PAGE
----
Graves of Tamaqua priests moved
A heavy duty crane from Smith Hauling, Tamaqua, hoists a 6.5-ton solid concrete vault containing the remains of the Rev. Henry W. Baker from the front terrace of former St. Jerome’s Catholic Church early Saturday, 92 years after the parish priest was laid to rest. See tnonline.com for a photo gallery of the move. DONALD R. SERFASS/SPECIAL TO THE TIMES NEWS
Workers level a massive concrete vault holding the remains of the Rev. Henry Baker on Saturday as they guide it onto a flatbed headed to St. Jerome’s Cemetery, Tamaqua. Parish priest John Frink is seen on the background terrace recording the process for archival purposes. DONALD R. SERFASS/SPECIAL TO THE TIMES NEWS
Workers remove their caps and lower their heads early Friday morning in Tamaqua upon discovering that wooden coffins from 1881 had rotted away, exposing the remains of two parish priests at a front lawn burial site at former St. Jerome’s Catholic Church. DONALD R. SERFASS/SPECIAL TO THE TIMES NEWS
A crane from Hope’s Collision and Towing, Tamaqua, helps workers reinter a burial vault containing the remains of the Rev. Henry W. Baker at St. Jerome’s Cemetery, Tamaqua, early Saturday. DONALD R. SERFASS/SPECIAL TO THE TIMES NEWS
The Rev. Henry W. Baker
An ambitious, three-day process of exhuming and relocating century-old graves of three Tamaqua priests concluded Saturday morning after several surprises.
The remains of the Revs. Henry W. Baker, Joseph Bridgman and M.A. Ryan were reinterred near a large cross at the center of St. Jerome’s Cemetery, Jerome Street, after carefully being removed from separate resting places on the front terrace of the former St. Jerome Roman Catholic Church, West Broad Street.
“We’ll have a ceremony probably in the fall,” said the Rev. John Frink, pastor, St. John XXIII, at the conclusion of what was at times an intense, nail-biting experience.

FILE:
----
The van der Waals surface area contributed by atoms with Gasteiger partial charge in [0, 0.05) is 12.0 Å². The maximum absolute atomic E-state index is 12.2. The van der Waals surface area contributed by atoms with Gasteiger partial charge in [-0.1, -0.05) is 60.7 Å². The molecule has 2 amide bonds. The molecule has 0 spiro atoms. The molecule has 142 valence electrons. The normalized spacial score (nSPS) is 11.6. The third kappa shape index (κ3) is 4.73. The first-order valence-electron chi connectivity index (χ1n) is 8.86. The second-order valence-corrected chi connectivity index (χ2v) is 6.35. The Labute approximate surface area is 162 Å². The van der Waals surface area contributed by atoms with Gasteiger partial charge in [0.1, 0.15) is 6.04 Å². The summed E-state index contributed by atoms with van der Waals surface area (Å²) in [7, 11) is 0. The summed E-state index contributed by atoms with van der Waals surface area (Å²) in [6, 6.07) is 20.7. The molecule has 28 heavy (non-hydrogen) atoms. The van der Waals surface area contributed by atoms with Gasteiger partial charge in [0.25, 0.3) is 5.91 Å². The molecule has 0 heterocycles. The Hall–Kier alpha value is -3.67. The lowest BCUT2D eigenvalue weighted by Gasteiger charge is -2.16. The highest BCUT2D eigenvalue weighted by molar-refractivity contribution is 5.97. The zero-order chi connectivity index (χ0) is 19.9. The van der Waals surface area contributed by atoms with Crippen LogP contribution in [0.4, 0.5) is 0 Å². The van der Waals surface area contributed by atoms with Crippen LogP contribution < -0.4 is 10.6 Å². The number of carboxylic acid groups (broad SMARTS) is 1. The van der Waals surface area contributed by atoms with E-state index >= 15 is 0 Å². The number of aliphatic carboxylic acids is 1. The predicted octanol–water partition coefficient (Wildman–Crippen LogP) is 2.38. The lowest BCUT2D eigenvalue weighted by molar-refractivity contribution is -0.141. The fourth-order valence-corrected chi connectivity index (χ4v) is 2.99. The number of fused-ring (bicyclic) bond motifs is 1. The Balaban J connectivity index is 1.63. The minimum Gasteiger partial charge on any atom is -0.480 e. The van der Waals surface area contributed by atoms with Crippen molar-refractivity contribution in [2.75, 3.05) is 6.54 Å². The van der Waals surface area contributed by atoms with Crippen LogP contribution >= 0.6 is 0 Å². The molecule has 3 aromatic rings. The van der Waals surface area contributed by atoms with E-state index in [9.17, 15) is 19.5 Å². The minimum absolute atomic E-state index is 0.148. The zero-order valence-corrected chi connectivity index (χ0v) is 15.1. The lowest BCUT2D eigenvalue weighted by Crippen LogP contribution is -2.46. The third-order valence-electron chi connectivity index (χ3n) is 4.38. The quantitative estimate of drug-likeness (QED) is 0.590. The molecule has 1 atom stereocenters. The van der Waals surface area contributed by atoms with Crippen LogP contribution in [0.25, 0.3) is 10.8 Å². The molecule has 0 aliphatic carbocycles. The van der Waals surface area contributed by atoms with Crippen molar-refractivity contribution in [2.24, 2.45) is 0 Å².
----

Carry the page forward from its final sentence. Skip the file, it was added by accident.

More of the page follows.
Those involved in the delicate procedure of recovering decomposed remains felt it was a lesson in memento mori, or a tangible reinforcement of the nature of mortality.
Workers gingerly used an assortment of hand tools and equipment, going about their tasks in a mode of reverence. The experience proved to be a firsthand exploration into funerary customs of the 19th and early 20th centuries.
“This one will be heavy,” said contractor Dan Farber of Newkirk on Friday, as he strategized how to lift a buried vault holding the body of Baker, in repose on the east side of the church’s front terrace since early May 1927.
But even Farber wasn’t prepared for what was found. A crew operating a heavy duty crane from Smith Hauling, Tamaqua, discovered the vault weighed 6.5 tons. It suggests that Baker’s remains are fully encased in solid concrete. Baker’s vault appeared to have been permanently sealed. No attempt was made to open it at any point in the process.
However, the job of recovering the remains of Bridgman and Ryan proved much more challenging in terms of approach and sensitivity.
The men had been buried for 138 years and were subject to reclamation by forces of nature.
Upon site excavation, workers discovered two 1880-era, sturdily built brick vaults with slate lids 3 inches thick.